How Much Collagen Should You Actually Be Taking?

When it comes to beauty and muscle-building supplements, collagen is at the top. During the aging process, our bodies naturally lose collagen which may contribute to wrinkles, and loss of muscle mass and bone strength (via Healthline). Taking collagen can support and strengthen the body in a number of ways. People use collagen to promote hair health and muscle growth, and receive anti-aging support. But how much collagen should you actually be taking?

The global head of marketing at Skinade, Louise Marchesin shares, "It's been proven that the fibroblasts—collagen factories in our skin—will fire up when you consume between 5,500 and 6,500 milligrams of collagen peptides" (via Well + Good). This is congruent with one 2019 study in Nutrients which found it's safe and beneficial to consume up to 15 grams of hydrolyzed collagen daily. Smaller amounts (2.5 grams) may support skin and joint health, whereas larger amounts (5 grams) help increase bone density, according to Healthline. One 2015 study found that taking 15 grams of collagen peptides daily can increase body composition and improve muscle strength.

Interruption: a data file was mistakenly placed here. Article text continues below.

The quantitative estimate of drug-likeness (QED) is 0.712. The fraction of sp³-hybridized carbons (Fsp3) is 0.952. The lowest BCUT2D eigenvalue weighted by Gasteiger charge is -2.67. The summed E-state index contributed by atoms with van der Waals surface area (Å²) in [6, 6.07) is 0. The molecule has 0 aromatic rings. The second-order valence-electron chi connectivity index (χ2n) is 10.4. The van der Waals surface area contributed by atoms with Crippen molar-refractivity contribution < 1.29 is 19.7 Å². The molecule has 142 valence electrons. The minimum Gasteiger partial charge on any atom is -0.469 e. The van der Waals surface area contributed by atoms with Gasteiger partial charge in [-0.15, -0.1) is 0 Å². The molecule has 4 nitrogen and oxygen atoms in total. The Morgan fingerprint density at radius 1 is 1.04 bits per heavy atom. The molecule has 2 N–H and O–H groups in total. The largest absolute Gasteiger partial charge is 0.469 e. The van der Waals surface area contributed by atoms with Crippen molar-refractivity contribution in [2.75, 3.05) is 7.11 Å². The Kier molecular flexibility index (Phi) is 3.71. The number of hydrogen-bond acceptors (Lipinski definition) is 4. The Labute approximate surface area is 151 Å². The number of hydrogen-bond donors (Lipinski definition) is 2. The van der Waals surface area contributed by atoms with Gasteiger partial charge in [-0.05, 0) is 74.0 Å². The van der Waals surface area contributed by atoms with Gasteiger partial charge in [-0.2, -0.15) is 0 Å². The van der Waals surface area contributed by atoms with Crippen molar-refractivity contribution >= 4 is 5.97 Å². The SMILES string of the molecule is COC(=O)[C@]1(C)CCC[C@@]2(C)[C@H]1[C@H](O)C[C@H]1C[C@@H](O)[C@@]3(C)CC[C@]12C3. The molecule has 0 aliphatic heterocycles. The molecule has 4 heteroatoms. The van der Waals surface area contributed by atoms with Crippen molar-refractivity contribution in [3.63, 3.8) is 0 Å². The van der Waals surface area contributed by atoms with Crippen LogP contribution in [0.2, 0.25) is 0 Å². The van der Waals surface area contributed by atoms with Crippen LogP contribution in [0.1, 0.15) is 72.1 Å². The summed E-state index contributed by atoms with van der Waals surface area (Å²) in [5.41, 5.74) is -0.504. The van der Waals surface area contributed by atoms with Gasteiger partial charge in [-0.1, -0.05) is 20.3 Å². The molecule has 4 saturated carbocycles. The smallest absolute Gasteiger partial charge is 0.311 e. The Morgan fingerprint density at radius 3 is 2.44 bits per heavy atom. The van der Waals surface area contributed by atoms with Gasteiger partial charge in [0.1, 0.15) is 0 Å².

Additionally, the benefits of undenatured collagen can be felt at smaller dosages. Research suggests taking no more than 10–40 mg daily (per Healthline).

When is the best time to take collagen?

While adding collagen supplements can benefit your health, knowing when to take them is just as important. It's often debated what time of day allows for optimal absorption. Is morning the best, midday when you're drinking a smoothie, or should they be enjoyed during dinner time? There are certain health claims that taking collagen first thing in the morning is best because your stomach is empty, but according to registered dietitian Scott Keatley in an interview with MindBodyGreen, "The bulk of the breaking down of proteins actually happens in the small intestine, so full stomach, half-full stomach, or empty stomach—there will be little difference."

Others believe collagen is more beneficial during the daytime or evening, but there are no studies that confirm this (per MindBodyGreen). The verdict: There is no best time to take collagen. Instead of focusing on the 'when' for this supplement, Marchesin suggests focusing on getting the correct daily amount of collagen peptides (via Well + Good).

The exact dosage can be found on most collagen supplements. Healthline notes that the recommended dosage is often 1-2 tablespoons of powdered collagen or 1-2 gummy supplements.